Tsai hits the pres­i­den­tial cam­paign trail in Kin­men

The China Post - - LOCAL -

Tsai Ing-wen, chair­woman of the Demo­cratic Pro­gres­sive Party (DPP), hit the pres­i­den­tial cam­paign trail yes­ter­day in Kin­men, stress­ing the im­por­tance of the out­ly­ing is­land county in crossstrait re­la­tions.

Tsai said she has “spe­cial feel­ings” for Kin­men, which she vis­ited fre­quently when she was head of the Main­land Af­fairs Coun­cil (MAC) and push­ing for the so- called mini three links with China. Tsai headed the MAC from 2000 to 2004.

Tsai said that for the “mini three links” civil­ian piers were built to fa­cil­i­tate ferry ser­vices link­ing Kin­men and Xi­a­men on the Chi­nese side. Be­fore that, there had been only mil­i­tary piers in Kin­men, she said.

The air­port fa­cil­i­ties in Kin­men were also im­proved to make air travel be­tween the small is­land county and Tai­wan proper safer, Tsai said dur­ing an ac­tiv­ity she took part in dur­ing the visit.

She said she can see how Kin­men has been chang­ing and im­prov­ing since her time as MAC chief. If elected pres­i­dent, the DPP can­di­date said she would draw up a new project to spur Kin­men’s devel­op­ment.

On the Sta­tus Quo

Tsai said she hopes to give Kin- men a unique role in main­tain­ing cross-strait peace and sta­bil­ity. She did not elab­o­rate.

Tsai, who is rep­re­sent­ing the pro-in­de­pen­dence DPP in the up­com­ing pres­i­den­tial elec­tion, has promised to main­tain the crossstrait sta­tus quo. She re­peated the vow dur­ing her re­cently con­cluded 12-day visit to the United States, a trip which she called a suc­cess.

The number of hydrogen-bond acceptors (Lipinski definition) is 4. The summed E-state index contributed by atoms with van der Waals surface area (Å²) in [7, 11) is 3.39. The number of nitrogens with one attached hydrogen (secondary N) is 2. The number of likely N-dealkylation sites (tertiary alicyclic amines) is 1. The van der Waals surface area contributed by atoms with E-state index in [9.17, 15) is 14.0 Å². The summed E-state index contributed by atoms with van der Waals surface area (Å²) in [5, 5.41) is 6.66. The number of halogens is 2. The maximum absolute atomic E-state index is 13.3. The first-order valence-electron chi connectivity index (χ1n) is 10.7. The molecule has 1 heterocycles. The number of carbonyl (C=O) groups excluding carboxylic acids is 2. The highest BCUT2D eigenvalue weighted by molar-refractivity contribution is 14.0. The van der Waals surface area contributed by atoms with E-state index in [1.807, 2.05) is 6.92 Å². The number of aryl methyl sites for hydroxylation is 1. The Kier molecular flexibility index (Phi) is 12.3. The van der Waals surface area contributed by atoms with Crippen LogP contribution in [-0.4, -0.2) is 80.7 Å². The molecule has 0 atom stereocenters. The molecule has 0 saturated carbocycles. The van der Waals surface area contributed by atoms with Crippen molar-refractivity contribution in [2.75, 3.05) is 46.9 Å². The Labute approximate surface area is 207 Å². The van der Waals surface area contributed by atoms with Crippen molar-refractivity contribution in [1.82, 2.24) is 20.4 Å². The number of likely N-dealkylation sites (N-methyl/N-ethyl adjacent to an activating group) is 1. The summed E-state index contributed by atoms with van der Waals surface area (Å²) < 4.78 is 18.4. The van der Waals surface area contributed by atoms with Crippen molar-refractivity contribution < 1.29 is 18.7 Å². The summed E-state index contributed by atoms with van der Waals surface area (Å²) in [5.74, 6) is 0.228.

But the

rul­ing Kuom­intang (KMT) and crit­ics have chal­lenged Tsai to spell out a more fleshe­d­out cross-strait pol­icy.

“Tsai fails to re­veal clearly her pol­icy and how it will en­sure the peace­ful and sta­ble devel­op­ment of cross- strait re­la­tions,” wrote KMT Sec­re­tary- Gen­eral Lee Shih- chuan in an ar­ti­cle re­cently pub­lished in The Diplo­mat mag­a­zine.

“Although she claims she will main­tain the sta­tus quo, she fails to spec­ify which ver­sion of the sta­tus quo she will main­tain,” Lee added.

Lee was point­ing to the dif­fer­ence be­tween the KMT’s “1992 Con­sen­sus,” which he said has helped sta­bi­lize Tai­wan- China ties, and the the­ory of “spe­cial state-to-state” ties that Tsai for­mu­lated in the late 1990s to de­fine cross-strait re­la­tions.

The KMT of­fi­cial also chal­lenged Tsai to de­clare whether she will de­part from the DPP’s pro-in­de­pen­dence pol­icy, which he said threat­ens to desta­bi­lize the cross-strait sta­tus quo.

How­ever, for­mer DPP Chair­man Hsu Hsin-liang said Tsai’s cross-strait pol­icy is al­ready clear enough.

Hsu ex­pressed con­fi­dence that Tsai can de­fend her po­si­tion on cross- strait ties in the face of chal­lenges from her con­tenders in the pres­i­den­tial race.

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